Skip to main content

It’s Time for Automakers to Ditch Swing-Out Tailgates

We recently had the chance to sample the 2020 Lexus GX 460, a fantastic SUV for those that know exactly what they want, but a thorough dinosaur nonetheless. While some may think that the SUV’s naturally aspirated V8 engine or lack of a modern infotainment system may be the items that allow us to carbon date the machine, it’s actually something entirely different. Move your way to the rear of the SUV, and you’ll find a swing-out tailgate. That, without a doubt, is the oldest element on the SUV. Lexus isn’t alone in offering SUVs with this peculiar design and it’s got to stop.

It’s difficult to say what automaker was the first to introduce the swing-out tailgate or what vehicle wore it first, but the design was found on some of the most hardcore off-roaders available. The legendary Mercedes-Benz G-Wagon sported one, as did some original Land Rover Defenders and Toyota FJ40 Land Cruisers.

While I wasn’t there when the engineers and designers of these respective vehicles decided that having a swing-out tailgate was the right thing to do, there were some advantages. For one, it allowed these SUVs to be able to carry a full-size spare in an easily accessible area – a necessity if you’re somewhere out in the wilderness and need to get moving as soon as possible after a flat. Compared to tailgates from the same period, which mimic modern tailgates on pickup trucks that swing down, they allowed easier access to the entirety of the cargo area. Lastly, these swing-out tailgates were simply designed. On FJ40s, for example, you only needed to remove a couple of bolts to take the entire tailgate off. I can only imagine that this was done to make it easier to replace them if damage occurred or if you simply wanted a more spacious cabin to trek through the wilderness with.

Over time, quite a few SUVs adopted the swing-out tailgate design. Off-roading-forward SUVs, like the early Land Rover Discovery, Mitsubishi Montero, Jeep Wrangler, Toyota FJ-Cruiser, and Isuzu Trooper all had tailgates that swung out. But then something interesting happened, pedestrian compact SUVs like the Toyota RAV4 and Honda CR-V from the ‘90s entered the market with the same tailgate design. Toyota stuck with the swing-out tailgate for the RAV4 until 2007, with Honda switching to a more conventional tailgate in 2007.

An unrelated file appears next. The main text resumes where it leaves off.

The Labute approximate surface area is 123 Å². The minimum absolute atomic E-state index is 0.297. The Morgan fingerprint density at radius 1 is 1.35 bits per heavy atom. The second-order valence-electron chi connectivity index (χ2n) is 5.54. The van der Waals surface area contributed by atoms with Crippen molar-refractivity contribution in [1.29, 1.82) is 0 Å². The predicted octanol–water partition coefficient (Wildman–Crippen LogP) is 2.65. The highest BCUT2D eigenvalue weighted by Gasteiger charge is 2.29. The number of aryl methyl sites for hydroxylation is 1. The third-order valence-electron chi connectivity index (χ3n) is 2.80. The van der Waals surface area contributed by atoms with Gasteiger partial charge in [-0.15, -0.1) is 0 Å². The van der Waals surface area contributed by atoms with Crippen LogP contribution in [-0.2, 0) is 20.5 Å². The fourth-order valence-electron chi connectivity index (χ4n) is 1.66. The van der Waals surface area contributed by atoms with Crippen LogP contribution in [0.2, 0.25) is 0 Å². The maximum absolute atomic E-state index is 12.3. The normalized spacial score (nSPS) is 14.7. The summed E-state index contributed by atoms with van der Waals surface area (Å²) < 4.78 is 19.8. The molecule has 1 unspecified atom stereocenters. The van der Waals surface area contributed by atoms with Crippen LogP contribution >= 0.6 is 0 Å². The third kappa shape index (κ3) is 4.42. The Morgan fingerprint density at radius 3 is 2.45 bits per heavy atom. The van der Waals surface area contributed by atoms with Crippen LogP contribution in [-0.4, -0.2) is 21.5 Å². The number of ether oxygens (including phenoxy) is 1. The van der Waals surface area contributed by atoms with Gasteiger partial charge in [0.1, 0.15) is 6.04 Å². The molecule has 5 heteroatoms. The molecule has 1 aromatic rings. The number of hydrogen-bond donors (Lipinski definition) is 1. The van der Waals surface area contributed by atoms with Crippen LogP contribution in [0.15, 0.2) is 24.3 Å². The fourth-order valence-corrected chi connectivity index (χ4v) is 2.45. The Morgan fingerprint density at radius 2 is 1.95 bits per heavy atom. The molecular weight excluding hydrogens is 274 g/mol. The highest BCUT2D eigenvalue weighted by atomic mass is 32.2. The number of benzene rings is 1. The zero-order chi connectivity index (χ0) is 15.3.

Look at the market now, and there aren’t that many SUVs with swing-out tailgates. There’s the GX 460, Ford EcoSport, G-Class, new Defender, and Wrangler. While the majority of those SUVs are ones that put off-roading first, it’s time for them to make the switch or offer a swing-out tailgate as an option. Here’s why.

I get the whole thing of honoring an icon and wanting to stick to roots and all, but here’s the thing: Swing-out tailgates suck. They’re cumbersome, difficult to live with, and impractical. If Toyota, which appears to have been one of the first to introduce the swing-out tailgate, has managed to implement a modern liftgate on the current Land Cruiser and 4Runner, both of which are incredibly capable off-road, it’s time for everyone else to do the same.

Since we recently tested the GX 460, we’ll stick with that SUV as our primary focal point. The SUV’s swing-out tailgate opens from left to right. For U.S. consumers, that means you have to load cargo into the back of the SUV from the road where people are driving and not from the safety of the sidewalk, where cars aren’t allowed to drive. So, it’s dangerous.

The swing-out tailgate on the SUV is mahoosive, too. Parallel parking in any spot that isn’t at the end of the street means you won’t be able to open the darn thing. You’ll only be able to crack it open slightly, which isn’t helpful if you’re carrying bags of groceries. When you do find a parking lot that has enough space to open the swing-out tailgate, it’s still so big that you’ll be in the middle of the road. People at Costco have short fuses these days, so it’s a sure-fire way to ensure people will jeer at you.

What you will end up doing with an SUV that has a swing-out tailgate is relying on a small rear windshield that flips up. Hauling groceries up to chest level and then dropping them to the cargo floor results in broken eggs, shattered cookies, and smushed fruit. It’s also a chore, because you have to contort your body if you want to access the entire cargo area.

Gone are the days when a swing-out tailgate was a simple feature. The one on the GX 460 has a massive strut holder and is insanely heavy. If you do decide to remove the GX 460’s tailgate, it would take more than just a few bolts, and multiple people, to complete the job.

If you’re out in the wilderness where the only thing stopping you from opening a swing-out tailgate is a tree, then sure, it works wonderfully as intended. But in nearly every other respect, a regular liftgate is a much better design feature. Or, maybe it’s time for off-roading SUVs to adopt multi-functional tailgates like the ones you’ll find on modern pickup trucks. Either way, swing-out tailgates have got to go.

Editors' Recommendations